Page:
In the World

In the World

RECYCLING AROUND THE WORLD

Animal Recycling is the activity that processes the inedible parts of the slaughter.
According to Alltech’s 2013 Global Feed Survey, the world produced 959 million tons of feed and attained 4 percent growth the last year.

Alltech evaluated compound animal feed production in 134 countries in December 2012 based on information obtained in partnership with local feed associations. Visits were made to more than 26,000 feed mills annually.

Among 134 countries surveyed, China was once again the feed production leader, coming in at 198.3 million tons manufactured and with an estimate of over 10,000 feed mills. According to evaluations made in late 2011, the United States and Brazil rank second and third, with 168.5 million tons coming out of 5,251 feed mills, and 66 million tons, from 1,237 mills, respectively. Overall, 26 million tons was the observed increase in the BRIC countries (Brazil, Russia, India and China) in the year.

Asia remains number one in the world, with an output of 356 million tons. However, Africa surpassed Asia in growth percentage in 2011, increasing its tonnage by almost 19 percent, to 56 million in 2012, up from 47 million in 2011. Globally, the survey identified 26,240 feed mills, more than half of which in North America and Europe. It is estimated that the Middle East has the largest number of feed mills, with an average of over 63,000 tons produced per plant.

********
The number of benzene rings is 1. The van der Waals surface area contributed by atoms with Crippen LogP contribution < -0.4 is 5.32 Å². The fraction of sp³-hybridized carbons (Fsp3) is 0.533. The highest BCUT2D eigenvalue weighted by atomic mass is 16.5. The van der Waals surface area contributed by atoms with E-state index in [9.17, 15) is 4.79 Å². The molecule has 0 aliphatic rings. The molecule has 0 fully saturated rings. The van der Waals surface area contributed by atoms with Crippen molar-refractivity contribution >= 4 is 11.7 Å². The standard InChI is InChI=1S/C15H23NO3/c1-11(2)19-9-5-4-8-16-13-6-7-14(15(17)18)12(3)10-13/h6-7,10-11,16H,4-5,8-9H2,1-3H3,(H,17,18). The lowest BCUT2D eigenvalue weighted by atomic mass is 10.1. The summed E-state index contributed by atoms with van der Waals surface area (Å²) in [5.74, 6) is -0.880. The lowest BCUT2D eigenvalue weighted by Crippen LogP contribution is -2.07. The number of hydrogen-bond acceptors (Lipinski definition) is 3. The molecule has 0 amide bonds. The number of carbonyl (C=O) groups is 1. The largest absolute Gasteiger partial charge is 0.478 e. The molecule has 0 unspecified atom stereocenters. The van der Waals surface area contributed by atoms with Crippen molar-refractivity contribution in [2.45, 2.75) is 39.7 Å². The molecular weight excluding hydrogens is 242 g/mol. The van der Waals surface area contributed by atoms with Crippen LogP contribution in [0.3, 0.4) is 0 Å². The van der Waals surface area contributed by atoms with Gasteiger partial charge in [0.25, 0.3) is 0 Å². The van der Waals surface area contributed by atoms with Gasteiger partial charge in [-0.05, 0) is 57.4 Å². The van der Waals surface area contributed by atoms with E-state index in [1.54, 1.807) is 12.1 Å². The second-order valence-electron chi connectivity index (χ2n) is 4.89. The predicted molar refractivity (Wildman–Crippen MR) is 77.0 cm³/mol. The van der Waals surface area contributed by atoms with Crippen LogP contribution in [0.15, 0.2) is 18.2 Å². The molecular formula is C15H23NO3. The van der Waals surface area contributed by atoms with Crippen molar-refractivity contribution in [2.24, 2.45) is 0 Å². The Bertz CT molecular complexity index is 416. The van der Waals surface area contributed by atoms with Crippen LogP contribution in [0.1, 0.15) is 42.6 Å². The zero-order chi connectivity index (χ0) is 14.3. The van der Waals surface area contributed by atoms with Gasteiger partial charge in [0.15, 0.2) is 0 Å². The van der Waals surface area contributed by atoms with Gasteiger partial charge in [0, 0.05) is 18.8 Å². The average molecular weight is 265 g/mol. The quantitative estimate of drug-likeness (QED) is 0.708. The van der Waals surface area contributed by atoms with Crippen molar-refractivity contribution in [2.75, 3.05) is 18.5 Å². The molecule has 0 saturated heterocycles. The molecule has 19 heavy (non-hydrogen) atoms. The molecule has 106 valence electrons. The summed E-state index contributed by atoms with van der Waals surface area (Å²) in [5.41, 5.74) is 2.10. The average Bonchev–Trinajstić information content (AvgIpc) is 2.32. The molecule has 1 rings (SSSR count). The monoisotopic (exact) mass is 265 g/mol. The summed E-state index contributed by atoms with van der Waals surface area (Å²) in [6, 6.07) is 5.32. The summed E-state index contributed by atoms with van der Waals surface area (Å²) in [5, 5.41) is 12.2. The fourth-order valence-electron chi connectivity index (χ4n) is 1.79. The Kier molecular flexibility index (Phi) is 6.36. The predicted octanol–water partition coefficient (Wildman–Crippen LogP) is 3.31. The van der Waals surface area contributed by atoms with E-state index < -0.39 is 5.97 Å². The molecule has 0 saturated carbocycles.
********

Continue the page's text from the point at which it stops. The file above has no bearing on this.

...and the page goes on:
Sixty percent of the feed produced in the world is pelleted, with particularly high percentages in Europe, a low-cost production process made using easy-to-handle equipment. However, compared to the extrusion process, pellets have disadvantages with regard to digestibility, pathogen elimination, and palatability. This fact contributes to the expected actions in favor of evolving the competitiveness of Brazilian products on the international market through improved handling.

When analyzed by species, poultry still dominates, with a 44 percent share of the feed market, at 417.8 million tons, likely due to preference, taste and cost. Growth is estimated to be about 10 percent compared to 2011. Sixty percent of the total feed tonnage is earmarked to broilers, while the rest to feed laying hens, turkeys, ducks, and other birds.

Aquaculture has grown nearly 16 percent since 2011, while pet feed accounts for 20.5 million tons, 40 percent of which produced in the United States, although Brazil continues making considerable strides in this industry.

The 2012 assessment identified a total of 26,240 feed mills worldwide, with Asia and North America home to more than half of them.

“When looking at future demands, mainly feeding nine billion people by 2050, these results should generate optimism and determination in our food and feed industries,” said Alltech CEO Dr. Pearse Lyons. And he continued: “Our global food industry faces the challenges and there is growth in all regards. In addition, we are witnessing this happen in important key areas – BRIC, Africa, and aquaculture.”